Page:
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106 of 121 people found the following review helpful By Scentless Apprentice on December 12, 2010
Format: Audio CD Verified Purchase
My title and rating in no way refer to the music, but the new 2010 remaster.

I've always thought the 1989 CD master i have sounded a bit thin and could've benefited from having a fuller sound and a bit more power. So this remaster for me, was a must buy. I even imported it from the US through Amazon.com because it's mot available here in Australia. The 1989 master has never gone out of print here so that's maybe why (Pretty Hate Machine is on Interscope here - they must've bought the rights for this country of TVT when NIN made it big in the early 90's).

Anyway, This new master despite being done by Trent himself suffers from loudness war mastering and i just don't get it. Trent surely has to know about this stuff since he's not some beginner audio newbie and unlike most bands he produces his music as well instead of just performing it. He's even been around since the 'golden age' of CD mastering (late 80's - early 90's).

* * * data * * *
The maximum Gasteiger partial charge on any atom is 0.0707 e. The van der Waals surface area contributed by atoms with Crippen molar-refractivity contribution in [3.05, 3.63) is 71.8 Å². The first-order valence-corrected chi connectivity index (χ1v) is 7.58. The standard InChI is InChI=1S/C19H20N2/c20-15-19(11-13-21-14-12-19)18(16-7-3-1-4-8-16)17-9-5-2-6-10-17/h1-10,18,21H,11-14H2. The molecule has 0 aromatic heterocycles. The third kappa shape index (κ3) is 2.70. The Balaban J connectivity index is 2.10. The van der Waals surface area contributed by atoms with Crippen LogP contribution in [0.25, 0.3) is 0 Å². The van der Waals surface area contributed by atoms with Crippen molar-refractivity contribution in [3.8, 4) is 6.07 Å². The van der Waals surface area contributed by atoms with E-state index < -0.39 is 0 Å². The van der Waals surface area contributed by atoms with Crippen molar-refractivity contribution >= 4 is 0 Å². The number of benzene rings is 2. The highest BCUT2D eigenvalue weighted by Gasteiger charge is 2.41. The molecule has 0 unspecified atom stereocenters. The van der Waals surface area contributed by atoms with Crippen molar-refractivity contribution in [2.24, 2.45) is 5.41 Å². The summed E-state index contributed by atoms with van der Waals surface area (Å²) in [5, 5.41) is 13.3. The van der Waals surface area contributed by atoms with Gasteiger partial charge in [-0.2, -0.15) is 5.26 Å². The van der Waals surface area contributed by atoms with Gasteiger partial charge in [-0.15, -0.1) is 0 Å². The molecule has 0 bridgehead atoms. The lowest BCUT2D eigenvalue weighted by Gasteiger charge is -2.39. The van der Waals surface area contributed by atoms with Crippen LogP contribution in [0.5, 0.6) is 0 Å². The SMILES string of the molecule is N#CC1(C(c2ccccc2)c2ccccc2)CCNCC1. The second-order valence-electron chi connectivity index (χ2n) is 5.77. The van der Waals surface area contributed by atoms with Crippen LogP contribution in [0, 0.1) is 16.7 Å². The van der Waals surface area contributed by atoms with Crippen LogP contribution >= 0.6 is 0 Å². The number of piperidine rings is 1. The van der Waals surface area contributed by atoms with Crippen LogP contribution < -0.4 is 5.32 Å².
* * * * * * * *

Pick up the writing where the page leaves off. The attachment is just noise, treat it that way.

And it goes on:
It's really disappointing that this remaster was done brilliantly and then for some reason it was decided that the dynamics should just be sucked out through peak limiting added as a finishing touch. 'Kinda I Want To' used to have schizophrenic drums that seemed to leap out of the speaker at you and now they just sound held back and restrained, changing the song drastically. Just listen to 'Head Like A Hole' remastered and then play the 1989 original back to back... notice the punchy drums in the original?

This remaster gets even more confusing taking into account 'The Downward Spiral' remaster from 2004 that didn't suffer from this loudness war problem! It was a bit louder but the waveforms weren't clipped like on this 'Pretty Hate Machine' remaster.

I thought maybe this remaster caters for the iPod generation...
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Nice. Been waiting for this one...
Same here. If all goes well there's supposed to be a reissue of The Fragile next year, I believe.
Oct 22, 2010 by J. Kalb |  See all 39 posts
vinyl?
It looks like it is:

http://www.amazon.com/Pretty-Hate-Machine-2010-Remaster/dp/B004AV5H3A/ref=sr_1_1?s=music&ie=UTF8&qid=1289041403&sr=1-1
Nov 6, 2010 by Bill B. |  See all 3 posts
Has this remaster been simply loudified or is there more? Be the first to reply